Cybersecurity and Infrastructure Security Agency (CISA) Director Jen Easterly made a strong pitch on Feb. 17 for the agency’s push to create an underlying culture of organizational success that she said is critical to creating optimal performance at the nation’s cyber defense agency.

Speaking at the Munich Cyber Security Conference, Easterly reviewed the recent work of agency leadership toward that goal, and recounted her own lessons learned from running intelligence programs for the U.S. Army during the Iraq War in 2007, and later helping to set up U.S. Cyber Command.

Key attributes in the first effort, she said, included “an environment of experimentation and entrepreneurialism and teamwork and creativity,” along with leeway from leadership “to fail fast and take risks.” The latter effort, Easterly recounted, was one based on “trust, teamwork, collaboration, imagination, [and] creativity, ultimately leading to the successful stand up of United States Cyber Command.”

The common thread in those experiences, she said “is not about operational success, it’s about the environment that allows that success to be possible – in a word, culture.”

“As the saying goes, culture eats strategy for breakfast,” Easterly said, borrowing a phrase from management guru Peter Drucker.

“And in my view, it’s the key to success in the field of cybersecurity, because ultimately cybersecurity is not about technology,” Easterly said. Rather, “It’s about people, and unlocking the power and potential of people [and] situating them in great organizational culture.”

Ongoing Efforts at CISA

At CISA, she said, one very big question is how to grow a diverse cybersecurity workforce and incentivize the current workforce – which may include “some exhausted, and some burnt out” – to stay in the field.

“The answer is that we as leaders have to create organizational cultures where people love what they do, respect their colleagues, are empowered by their leaders, and feel like they’re making a difference every day,” she said.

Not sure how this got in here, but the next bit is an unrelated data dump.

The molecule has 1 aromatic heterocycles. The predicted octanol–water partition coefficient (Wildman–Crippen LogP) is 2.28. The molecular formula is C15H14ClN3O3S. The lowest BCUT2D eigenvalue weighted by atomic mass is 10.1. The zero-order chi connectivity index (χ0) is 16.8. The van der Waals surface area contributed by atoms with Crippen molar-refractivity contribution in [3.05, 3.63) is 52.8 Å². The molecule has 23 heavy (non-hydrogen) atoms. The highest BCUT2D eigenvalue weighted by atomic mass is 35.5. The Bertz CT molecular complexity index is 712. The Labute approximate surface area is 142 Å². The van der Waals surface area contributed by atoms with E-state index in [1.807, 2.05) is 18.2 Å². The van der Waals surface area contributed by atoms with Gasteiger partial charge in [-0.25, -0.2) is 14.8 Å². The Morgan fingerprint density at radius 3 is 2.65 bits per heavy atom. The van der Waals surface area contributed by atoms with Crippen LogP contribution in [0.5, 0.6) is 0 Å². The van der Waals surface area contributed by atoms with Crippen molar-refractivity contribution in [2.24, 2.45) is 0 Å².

“Among the organizational imperatives of this job, I’ve spent a significant amount of the last seven months directly engaged with my workforce to co-create a culture of core values and core principles that define what we expect from each other, and what we aspire to be,” she said.

“The themes include trust, teamwork, collaboration, imagination, inclusion, innovation, empowerment, resilience, and a fundamental recognition that no asset is more important to an organization than our people,” Easterly said. “It doesn’t matter where in the world that organization is, it’s a universal truth.”

In practice, Easterly said, that means instituting “a culture that recognizes the importance of creating an environment of psychological safety where everyone feels they can be their authentic self, where they feel empowered and supported and cared for, and always treated with dignity and respect.” Toward that end, she said CISA is putting together psychological safety workshops across its workforce.

The CISA director said the agency’s culture-improvement efforts feature a host of other steps, including focusing on mental health, making many positions telework-friendly, allowing employees to embed gender pronouns into email addresses, promoting mindfulness apps, and implementing 360-degree feedback programs.

“It’s a culture that recognizes the importance of not just welcoming diversity, but truly celebrating it,” she said. “Because diversity – neurodiversity, ability, diversity of gender identity, of sexual orientation, of race, national origin, age, background – all equals diversity of thought, and that makes us better puzzle solvers.”

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John Curran
John Curran
John Curran is MeriTalk's Managing Editor covering the intersection of government and technology.